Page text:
Saturday, 28 February 2009

Right Justification

The writer intends that his readers should find this enormously comforting. What Jesus has done, in dying as a sacrifice for us, to procure the complete forgiveness of sins spoken of in Jeremiah, and to establish God's new covenant with us, is complete. It does not need adding to, let alone repeating. To suggest either of these would be to suggest that there was something incomplete, something left undone which Jesus didn't quite manage to do the first time round. When as Christians we look for assurance that we have truly been forgiven, we don't look - or we shouldn't look - at anything we do, at anything the church does, at anything Christians ministers, clergy, priests of whoever do. We look back to the event outside Jerusalem on that dark Friday afternoon, and thank God for what we accomplished fully and finally on our behalf. - N.T Wright, Hebrews for Everyone page 112 (talking about Heb 10:11-18)

The above quote from N.T Wright seems to me the standard reformed protestant definition of justification. That is, we are saved because of what Jesus did, not because of what we have done. Solus Christus (Christ alone). Out good works do not earn us salvation, they do not make us pleasing in God's sight, we do not rely on them for salvation but rather salvation is a gracious gift from God. Sola gratia (Grace alone). Out faith in the power of Jesus's death for us is what saves us. Not our works or anything else. Sola fide (Faith alone).

John Piper has written a book called The Future of Justification which you can download here (2.2mb pdf). Piper doesn't think N.T Wright has understood justification correctly. I should be fair and say that the only direct thing I have read of N.T. Wrights is his Hebrews for Everyone book and I have to say that I found him quite orthodox and reformed throughout. In Pipers introduction of The Future of Justification on page 15 he says:

My conviction concerning N. T. Wright is not that he is under the curse of Galatians 1:8–9, but that his portrayal of the gospel—and of the doctrine of justification in particular—is so disfigured that it becomes difficult to recognize as biblically faithful. It may be that in his own mind and heart Wright has a clear and firm grasp on the gospel of Christ and the biblical meaning of justification. But in my judgment, what he has written will lead to a kind of preaching that will not announce clearly what makes the lordship of Christ good news for guilty sinners or show those who are overwhelmed with sin how they may stand righteous in the presence of God.

Now I haven't read The Future of Justification so I am not sure how strong Piper's argument about Wright is, but has anyone out there read something by N.T Wright that has him moving away from the quote at the top of this page?


  1. Brother, Wright's quote here is a good one, but be assured, he has written considerably more on the topic! Reading Piper's book might be a good introduction, as he will (and I haven't read it) almost certainly reference Wright as he interacts with him. You're on the precipice of the New Perspective debate, the details of which can be incredibly dense and immense. Not a bad debate to look in to, but it can become all consuming. If the following MP3 is the same on as what I listened to last year, hopefully you'll find it helpful as an introduction.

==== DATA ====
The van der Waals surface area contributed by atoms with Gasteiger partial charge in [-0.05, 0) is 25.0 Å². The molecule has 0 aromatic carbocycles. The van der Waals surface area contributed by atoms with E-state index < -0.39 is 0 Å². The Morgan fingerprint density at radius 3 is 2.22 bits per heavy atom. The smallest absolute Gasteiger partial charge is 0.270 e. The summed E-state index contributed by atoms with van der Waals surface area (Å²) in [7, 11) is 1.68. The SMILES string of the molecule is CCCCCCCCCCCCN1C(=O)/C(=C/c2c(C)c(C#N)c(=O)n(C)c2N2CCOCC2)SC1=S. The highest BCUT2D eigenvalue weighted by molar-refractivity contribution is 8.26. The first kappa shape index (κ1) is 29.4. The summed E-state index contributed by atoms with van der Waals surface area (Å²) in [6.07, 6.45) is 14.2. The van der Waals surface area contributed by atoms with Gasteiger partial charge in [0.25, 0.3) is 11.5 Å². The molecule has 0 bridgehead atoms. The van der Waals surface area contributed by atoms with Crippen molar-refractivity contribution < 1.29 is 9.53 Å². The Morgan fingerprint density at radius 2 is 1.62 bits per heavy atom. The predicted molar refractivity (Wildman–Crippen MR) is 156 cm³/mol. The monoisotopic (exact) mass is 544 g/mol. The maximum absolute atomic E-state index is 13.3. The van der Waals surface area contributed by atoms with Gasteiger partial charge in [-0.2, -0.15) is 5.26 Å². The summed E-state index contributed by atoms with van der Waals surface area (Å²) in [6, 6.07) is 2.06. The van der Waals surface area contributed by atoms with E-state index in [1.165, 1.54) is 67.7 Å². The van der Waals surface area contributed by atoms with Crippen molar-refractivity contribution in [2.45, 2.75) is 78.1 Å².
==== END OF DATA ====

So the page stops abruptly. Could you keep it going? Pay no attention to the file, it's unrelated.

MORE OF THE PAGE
2. hey vella,
    Much of the debate surrounds what Wright is carefully attempting to unpack about Paul's use of righteousness language, which includes 'justification'. Part of your confusion here (if you don't mind me calling it that!) is that you're looking at a passage in Hebrews (almost certainly not Pauline) that is without reference to righteousness language.

    I'm quite sure that Wright would say that we're saved by christ, by grace alone through faith alone, but that righteousness language (ie. justification) does not relate to soteriology (salvation) as to ecclesiology (specifically, how you can tell that someone is a member of God's covenant community). So Piper is concerned about the trajectory with which Wright's interpretation of Paul will take him.

    The most caricatured accusation thrown at Wright, which I'm not sure is fair, nor that Piper makes since I haven't read Piper) is that by emphasising eccesiology, that Paul somehow insists that belonging to church comes before believing - Roman Catholicism!!

    As James says, Wright has written so much that it's difficult to interact with him. In fact he's written so much for so long, there are clearly changes in his thoughts which make it difficult to know which Wright to talk about!!

  3. Hey James and Dave,

    thanks for both posting.

    I kinda posted the above quote as a response to some things I have heard people say about NT Wright. On iTunes U you can download 3 talks by Carson about the new perspective on Paul. In the fist talk (around the 20-22 minute mark) it has Carson saying that he thinks NT Wright doesn't hold to inerrancy and isn't a Calvinist. Also people like Piper and Ligon Duncan have disagreed with him quite strongly.

    After hearing all this, I must say I was hesitant to listen to what he had to say on Hebrews, so I also downloaded and listed to the sermons by Kent Hughes and John Piper. But I have to say that they all agree with each other. All three are strong Calvinist. Especially when dealing with Hebrews, it is quite clear Wright holds to the perseverance of the saints and that Jesus is the center of like everything.

    Now admittly Paul didn't wright Hebrews and maybe all I've have to say missed the whole controversy of the new perspective on Paul, but I have not found the calls about N.T Wright to be true. He seems quite reformed to me.

    Later this year I plan on reading Who was Jesus? and if I have time What St Paul Really said (which Piper cites a few times in his book), so we'll see how that goes...